Airlifted heart-attack patient transferred to Lerwick hospital in rented van
An oil worker who was flown to Lerwick from an offshore platform after suffering a heart attack had to be taken the final mile to hospital in a rented van because no ambulances were available.
The man was flown by the Sumburgh-based coastguard helicopter from the Heather Alpha platform, 92 miles north-east of Sumburgh, at around 6am on Tuesday morning. However, the helicopter crew waited half an hour for an ambulance which failed to arrive at the scene.
The patient was eventually transferred to the Gilbert Bain Hospital in the back of a Star-Rent-A-Car van, which arrived with a doctor behind the wheel.
A paramedic, who had been flying in the helicopter, went with the patient to the hospital where his condition was said to be stable and comfortable.
Improving Shetland’s ambulance cover was due to be raised by MSP Tavish Scott at a meeting with Scottish Ambulance Service boss Pauline Howie on Wednesday in Edinburgh.
Mr Scott said he had been pushing for an additional ambulance to reflect the needs and geographical circumstances of Shetland, and had supported many constituents who were making this case over recent months.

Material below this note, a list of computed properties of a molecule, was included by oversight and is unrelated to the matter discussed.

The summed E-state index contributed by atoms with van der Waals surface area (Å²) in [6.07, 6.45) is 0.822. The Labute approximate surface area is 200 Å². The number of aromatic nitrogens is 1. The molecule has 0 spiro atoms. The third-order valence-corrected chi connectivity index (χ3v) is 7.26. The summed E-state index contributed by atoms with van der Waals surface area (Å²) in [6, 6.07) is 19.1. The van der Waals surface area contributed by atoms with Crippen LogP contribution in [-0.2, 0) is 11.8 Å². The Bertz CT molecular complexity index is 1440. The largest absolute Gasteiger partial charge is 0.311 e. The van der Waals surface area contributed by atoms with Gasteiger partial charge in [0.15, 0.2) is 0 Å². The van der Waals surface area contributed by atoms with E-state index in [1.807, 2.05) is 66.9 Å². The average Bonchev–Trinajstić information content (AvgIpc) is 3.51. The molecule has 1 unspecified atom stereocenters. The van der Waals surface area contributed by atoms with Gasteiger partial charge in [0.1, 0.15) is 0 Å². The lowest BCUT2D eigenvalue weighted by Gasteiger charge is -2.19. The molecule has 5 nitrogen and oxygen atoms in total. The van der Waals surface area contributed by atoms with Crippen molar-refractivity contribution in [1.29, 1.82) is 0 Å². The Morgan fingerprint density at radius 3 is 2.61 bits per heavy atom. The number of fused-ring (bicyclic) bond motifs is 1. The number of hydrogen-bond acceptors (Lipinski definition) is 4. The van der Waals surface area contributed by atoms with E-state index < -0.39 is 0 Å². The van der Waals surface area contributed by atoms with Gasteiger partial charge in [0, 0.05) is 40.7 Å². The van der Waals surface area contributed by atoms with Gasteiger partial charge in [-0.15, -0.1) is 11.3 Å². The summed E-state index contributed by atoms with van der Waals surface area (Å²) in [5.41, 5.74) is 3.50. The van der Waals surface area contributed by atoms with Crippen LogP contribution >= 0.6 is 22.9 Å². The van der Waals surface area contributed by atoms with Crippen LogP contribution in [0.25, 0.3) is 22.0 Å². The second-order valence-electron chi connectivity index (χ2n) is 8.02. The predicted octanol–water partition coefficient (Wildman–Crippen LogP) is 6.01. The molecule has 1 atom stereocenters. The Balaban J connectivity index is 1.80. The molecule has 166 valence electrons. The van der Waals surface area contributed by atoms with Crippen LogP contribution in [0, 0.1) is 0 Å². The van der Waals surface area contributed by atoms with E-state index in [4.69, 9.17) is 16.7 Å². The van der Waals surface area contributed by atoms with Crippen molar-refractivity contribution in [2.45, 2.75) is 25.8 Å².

He said he also wanted to ensure that the ambulance service”s future strategy retained the helicopter cover in Shetland which provided lifeline cover for island communities in the event of an emergency call out.
Mr Scott said: “The main point I want to make to the boss of the Ambulance Service is the need for adequate ambulance cover across Shetland. Interestingly, the Western isles has six ambulance locations and 31 full-time staff compared to just one station – Lerwick – in Shetland and eight full time staff.
“Geography and population are of course different, but the scale of difference is significant. Shetland’s case for an extra ambulance and crew, in light of the pressures on existing staff, is strong.
“I want to explore with the Scottish Ambulance Service what steps they are taking to implement their recent strategic review which states that: ‘…where a patient lives should not affect the quality of the service they receive…’.”